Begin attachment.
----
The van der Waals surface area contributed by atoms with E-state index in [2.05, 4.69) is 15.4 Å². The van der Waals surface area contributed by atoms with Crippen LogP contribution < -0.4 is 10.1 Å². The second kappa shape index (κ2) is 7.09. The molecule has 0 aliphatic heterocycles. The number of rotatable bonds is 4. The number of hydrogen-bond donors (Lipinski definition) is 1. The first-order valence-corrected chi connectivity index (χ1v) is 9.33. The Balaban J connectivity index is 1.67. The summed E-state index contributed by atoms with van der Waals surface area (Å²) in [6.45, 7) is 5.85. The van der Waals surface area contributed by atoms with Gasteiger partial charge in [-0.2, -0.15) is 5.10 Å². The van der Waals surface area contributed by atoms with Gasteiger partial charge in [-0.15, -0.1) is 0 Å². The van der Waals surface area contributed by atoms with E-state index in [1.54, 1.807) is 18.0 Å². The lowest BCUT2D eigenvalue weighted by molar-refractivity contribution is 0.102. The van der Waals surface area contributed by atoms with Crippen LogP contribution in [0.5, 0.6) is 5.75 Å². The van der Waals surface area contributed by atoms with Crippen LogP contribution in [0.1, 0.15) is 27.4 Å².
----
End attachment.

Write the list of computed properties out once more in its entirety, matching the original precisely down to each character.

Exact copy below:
The van der Waals surface area contributed by atoms with E-state index in [2.05, 4.69) is 15.4 Å². The van der Waals surface area contributed by atoms with Crippen LogP contribution < -0.4 is 10.1 Å². The second kappa shape index (κ2) is 7.09. The molecule has 0 aliphatic heterocycles. The number of rotatable bonds is 4. The number of hydrogen-bond donors (Lipinski definition) is 1. The first-order valence-corrected chi connectivity index (χ1v) is 9.33. The Balaban J connectivity index is 1.67. The summed E-state index contributed by atoms with van der Waals surface area (Å²) in [6.45, 7) is 5.85. The van der Waals surface area contributed by atoms with Gasteiger partial charge in [-0.2, -0.15) is 5.10 Å². The van der Waals surface area contributed by atoms with Gasteiger partial charge in [-0.15, -0.1) is 0 Å². The van der Waals surface area contributed by atoms with E-state index in [1.54, 1.807) is 18.0 Å². The lowest BCUT2D eigenvalue weighted by molar-refractivity contribution is 0.102. The van der Waals surface area contributed by atoms with Crippen LogP contribution in [0.5, 0.6) is 5.75 Å². The van der Waals surface area contributed by atoms with Crippen LogP contribution in [0.1, 0.15) is 27.4 Å².